It has to be said that in general I use rubbish headphones. It's been, well, forever, since I used a decent pair.
As a rule I've rarely strayed from the bundled earphones dished out in MP3 players and mobile phones. Yes, I know I work for a top consumer technology publication; yes, I know free earphones are more or less only put in the box to check that your new device actually works but that's just the way it's been. Sue me.
So, with enough of the constant ribbing from my colleagues and in the interest of science, of course, it's been down to me to test out whether it's actually worth forking out on a decent set of cans or if, indeed, that money's better spent elsewhere. This is how it went.
As it turns out, my 7 Days is going to have to start a little earlier than planned. I've chosen the Grado SR80i on-ear headphones as my companion for this experience. The reason is because they're actually affordable to normal people at around £100 and well known for delivering the kind of sound quality of something two or three times the price. It also happens that my brother has a pair and has not shut up about them since he picked them up. If nothing else, my 7 Days will bring a silence, which is rather ironic really.
The reason I've had to start early is because the Grados require what's known as "running in" - getting used one hour on and one hour off 24 hours before to get them performing properly. I take them out of the box and am immediately taken by the basic look - two spongy pads with a plastic casing around the back which are attached to the vinyl headband via a metal strut, the only visible piece of metal on the whole outer body. They are also very light; perhaps the reason why they only cost £100. The money has not been put into the build.
The audio cable, however, is a different matter and oozes quality. It's sturdy with a gold-plated 3.5mm jack on the end and a 6.3mm attachment.
I'm up early to try and file some news from the weekend and, as I often use headphones to listen to music and the radio in the early hours so not to wake other members of the household, I grab the SR80is and stick them into my PC.
I've got plenty of decent quality 320kbps audio on my PC, so decide to give them a run out. Owing to my slightly fatigued state, I'm not sure that I'm in the best position to assess the quality, although first impressions are that they work just fine. Their lightweight body certainly makes them very comfy; more comfy than the in-the-box freebies - an advantage already.
It's only when other members of the household arise that I realise there may be an issue with the Grado SR80i; nothing to do with the audio quality but rather they tend to leak sound quite considerably; so much so, in fact, that my tunes can be deciphered even at relatively low volumes.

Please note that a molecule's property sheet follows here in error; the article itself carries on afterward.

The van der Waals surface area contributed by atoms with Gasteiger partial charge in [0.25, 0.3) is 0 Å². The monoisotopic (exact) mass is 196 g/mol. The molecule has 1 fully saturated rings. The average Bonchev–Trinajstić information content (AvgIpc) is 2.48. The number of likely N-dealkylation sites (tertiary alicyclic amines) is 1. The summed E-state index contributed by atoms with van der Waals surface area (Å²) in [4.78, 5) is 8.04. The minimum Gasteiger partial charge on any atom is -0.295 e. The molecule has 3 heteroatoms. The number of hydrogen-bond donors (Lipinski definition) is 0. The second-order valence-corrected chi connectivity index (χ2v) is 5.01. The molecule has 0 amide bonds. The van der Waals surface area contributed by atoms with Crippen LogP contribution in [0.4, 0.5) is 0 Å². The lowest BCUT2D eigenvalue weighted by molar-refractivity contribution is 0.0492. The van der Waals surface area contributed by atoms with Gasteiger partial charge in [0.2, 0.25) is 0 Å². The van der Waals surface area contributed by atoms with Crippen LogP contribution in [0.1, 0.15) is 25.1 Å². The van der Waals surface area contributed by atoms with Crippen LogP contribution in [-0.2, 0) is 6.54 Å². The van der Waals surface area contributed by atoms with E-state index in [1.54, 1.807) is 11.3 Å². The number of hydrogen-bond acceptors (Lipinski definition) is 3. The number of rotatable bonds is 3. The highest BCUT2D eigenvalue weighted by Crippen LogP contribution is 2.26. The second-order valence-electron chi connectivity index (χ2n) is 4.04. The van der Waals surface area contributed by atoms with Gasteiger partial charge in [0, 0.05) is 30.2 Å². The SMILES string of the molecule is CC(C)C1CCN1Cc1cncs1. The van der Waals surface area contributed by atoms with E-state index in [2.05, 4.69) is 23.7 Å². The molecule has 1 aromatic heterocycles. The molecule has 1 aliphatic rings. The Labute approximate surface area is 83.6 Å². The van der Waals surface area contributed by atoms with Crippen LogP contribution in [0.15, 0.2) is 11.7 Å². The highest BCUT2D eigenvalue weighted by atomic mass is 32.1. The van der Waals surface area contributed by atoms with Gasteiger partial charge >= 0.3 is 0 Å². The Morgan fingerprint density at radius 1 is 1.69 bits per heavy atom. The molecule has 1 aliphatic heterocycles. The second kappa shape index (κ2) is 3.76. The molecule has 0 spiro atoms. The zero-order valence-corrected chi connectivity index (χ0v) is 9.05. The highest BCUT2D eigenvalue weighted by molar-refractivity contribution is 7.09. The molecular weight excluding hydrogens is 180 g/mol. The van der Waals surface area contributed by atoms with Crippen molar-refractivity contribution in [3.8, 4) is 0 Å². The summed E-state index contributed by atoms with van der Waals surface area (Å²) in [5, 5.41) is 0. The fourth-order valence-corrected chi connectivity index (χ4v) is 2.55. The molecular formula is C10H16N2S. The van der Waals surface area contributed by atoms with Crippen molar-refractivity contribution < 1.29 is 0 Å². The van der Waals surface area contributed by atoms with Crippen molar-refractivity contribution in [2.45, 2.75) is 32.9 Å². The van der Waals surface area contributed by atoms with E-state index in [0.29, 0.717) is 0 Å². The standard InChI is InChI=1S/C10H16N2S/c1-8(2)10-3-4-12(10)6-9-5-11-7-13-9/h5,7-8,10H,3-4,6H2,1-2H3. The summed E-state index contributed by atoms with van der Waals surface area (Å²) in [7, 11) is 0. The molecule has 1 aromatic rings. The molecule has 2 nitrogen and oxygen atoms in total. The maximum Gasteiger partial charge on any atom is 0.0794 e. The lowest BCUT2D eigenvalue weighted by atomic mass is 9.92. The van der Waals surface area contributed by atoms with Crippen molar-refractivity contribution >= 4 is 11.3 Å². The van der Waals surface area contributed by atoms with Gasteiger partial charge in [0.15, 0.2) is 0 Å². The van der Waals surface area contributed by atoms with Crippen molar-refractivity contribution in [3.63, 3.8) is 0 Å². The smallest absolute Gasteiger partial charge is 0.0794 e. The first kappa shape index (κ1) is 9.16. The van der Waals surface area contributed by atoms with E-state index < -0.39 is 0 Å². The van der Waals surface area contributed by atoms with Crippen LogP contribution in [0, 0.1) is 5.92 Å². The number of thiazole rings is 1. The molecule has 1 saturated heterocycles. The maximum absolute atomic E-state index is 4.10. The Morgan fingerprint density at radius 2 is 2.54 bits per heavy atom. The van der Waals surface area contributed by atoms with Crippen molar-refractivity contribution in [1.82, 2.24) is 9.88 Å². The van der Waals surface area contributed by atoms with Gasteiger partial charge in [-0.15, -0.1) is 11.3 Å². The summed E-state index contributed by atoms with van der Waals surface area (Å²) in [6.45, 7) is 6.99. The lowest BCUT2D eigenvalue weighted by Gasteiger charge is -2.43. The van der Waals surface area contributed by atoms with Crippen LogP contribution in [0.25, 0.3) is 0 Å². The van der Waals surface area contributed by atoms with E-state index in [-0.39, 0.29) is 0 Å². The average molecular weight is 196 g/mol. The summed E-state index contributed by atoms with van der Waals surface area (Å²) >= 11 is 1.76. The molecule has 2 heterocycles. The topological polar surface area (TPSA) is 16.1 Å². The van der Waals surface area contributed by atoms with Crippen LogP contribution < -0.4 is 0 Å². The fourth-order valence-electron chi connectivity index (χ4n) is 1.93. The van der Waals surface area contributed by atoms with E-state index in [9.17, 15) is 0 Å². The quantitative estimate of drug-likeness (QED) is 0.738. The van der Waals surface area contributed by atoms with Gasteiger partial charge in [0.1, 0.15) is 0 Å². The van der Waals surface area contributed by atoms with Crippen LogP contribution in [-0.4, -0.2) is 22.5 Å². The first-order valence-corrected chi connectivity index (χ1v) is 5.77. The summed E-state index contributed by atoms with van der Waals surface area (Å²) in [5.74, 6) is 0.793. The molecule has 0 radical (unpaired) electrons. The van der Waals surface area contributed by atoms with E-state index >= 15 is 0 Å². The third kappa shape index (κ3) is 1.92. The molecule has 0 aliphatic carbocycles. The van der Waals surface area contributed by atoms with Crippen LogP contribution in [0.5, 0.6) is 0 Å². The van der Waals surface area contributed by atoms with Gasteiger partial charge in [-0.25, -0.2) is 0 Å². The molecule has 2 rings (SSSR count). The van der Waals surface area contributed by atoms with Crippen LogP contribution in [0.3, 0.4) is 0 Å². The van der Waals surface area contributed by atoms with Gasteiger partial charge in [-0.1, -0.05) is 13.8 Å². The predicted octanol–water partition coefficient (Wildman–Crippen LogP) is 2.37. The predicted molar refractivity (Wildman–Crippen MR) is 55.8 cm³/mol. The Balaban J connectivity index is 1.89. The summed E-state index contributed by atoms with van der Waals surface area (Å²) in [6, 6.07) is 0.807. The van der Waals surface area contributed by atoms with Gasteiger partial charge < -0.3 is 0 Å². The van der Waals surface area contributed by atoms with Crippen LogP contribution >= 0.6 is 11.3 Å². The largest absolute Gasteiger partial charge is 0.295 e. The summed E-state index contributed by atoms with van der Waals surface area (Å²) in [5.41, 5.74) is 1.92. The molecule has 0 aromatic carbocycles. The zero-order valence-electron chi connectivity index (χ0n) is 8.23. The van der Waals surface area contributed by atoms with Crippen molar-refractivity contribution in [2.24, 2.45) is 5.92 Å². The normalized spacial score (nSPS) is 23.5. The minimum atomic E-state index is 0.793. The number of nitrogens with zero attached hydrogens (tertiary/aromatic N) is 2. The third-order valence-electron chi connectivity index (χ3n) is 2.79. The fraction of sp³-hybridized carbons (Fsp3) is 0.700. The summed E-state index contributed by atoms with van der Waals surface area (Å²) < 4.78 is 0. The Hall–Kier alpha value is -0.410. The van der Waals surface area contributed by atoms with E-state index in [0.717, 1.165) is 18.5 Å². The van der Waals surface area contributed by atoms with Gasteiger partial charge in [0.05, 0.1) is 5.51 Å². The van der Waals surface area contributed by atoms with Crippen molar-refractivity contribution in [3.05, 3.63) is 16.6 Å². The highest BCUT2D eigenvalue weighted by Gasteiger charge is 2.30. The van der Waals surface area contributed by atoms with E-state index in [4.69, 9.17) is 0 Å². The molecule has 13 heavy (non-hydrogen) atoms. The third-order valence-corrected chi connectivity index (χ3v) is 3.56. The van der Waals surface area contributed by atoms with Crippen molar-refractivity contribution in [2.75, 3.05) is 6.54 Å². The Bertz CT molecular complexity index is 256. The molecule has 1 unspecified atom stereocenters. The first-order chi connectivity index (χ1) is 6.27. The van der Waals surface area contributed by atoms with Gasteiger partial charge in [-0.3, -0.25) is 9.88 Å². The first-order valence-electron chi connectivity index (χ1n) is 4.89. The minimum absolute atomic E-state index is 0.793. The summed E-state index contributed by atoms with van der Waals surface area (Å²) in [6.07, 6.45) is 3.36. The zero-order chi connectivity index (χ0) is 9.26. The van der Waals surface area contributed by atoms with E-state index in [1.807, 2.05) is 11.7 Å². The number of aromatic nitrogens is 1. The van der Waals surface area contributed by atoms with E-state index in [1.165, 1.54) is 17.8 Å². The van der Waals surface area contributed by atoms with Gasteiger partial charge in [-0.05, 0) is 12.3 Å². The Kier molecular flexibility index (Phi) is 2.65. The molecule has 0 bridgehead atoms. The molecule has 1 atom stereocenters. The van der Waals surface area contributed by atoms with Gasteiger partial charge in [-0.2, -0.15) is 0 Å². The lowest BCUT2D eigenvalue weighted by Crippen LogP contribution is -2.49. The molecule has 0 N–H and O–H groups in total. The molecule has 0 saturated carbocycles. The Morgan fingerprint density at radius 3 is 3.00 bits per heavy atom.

This is down to the open-backed design which gives them the power to sound far better than the closed back varieties by stopping also sorts of vibrations interfering with the audio. The downside, as I've just discovered, is that it can make listening to the murkier corners of my music collection a little more location sensitive.
My Grado headphones and I intend to leave the house today. There are a few errands to run in town and, besides, I'm not sure I was concentrating on the sound enough yesterday while I was trying to work - a bit like staring at a work of fine art through the fog.
Now usually my 10-minute walk would be accompanied by tunes through my in-ear headphones. Thanks to the wide variety of earbuds, they're also a decent fit and so are far more discreet. But, as I've relinquished my in-ear phones for one week they're not an option and I can't quite face taking the Grados out.
The problem is two-fold: a) I'll feel self-conscious wandering around with them stuck to my head and I don't want to look like a plonker and b) any music I play on them will likely be shared to those in the vicinity which, as we all know, can be rather annoying for those on the receiving end. I bottle it and leave them at home. Sorry.
These headphones, for me anyway, are not designed for the outside world and are to be enjoyed within the privacy of your home. Note to self, and reader, if you are going to step up, don't take the open back/closed back decision lightly.
The Grados finally get a proper testing today, and my suspicions that these are in fact a pair of very reasonably priced, very high quality headphones are confirmed.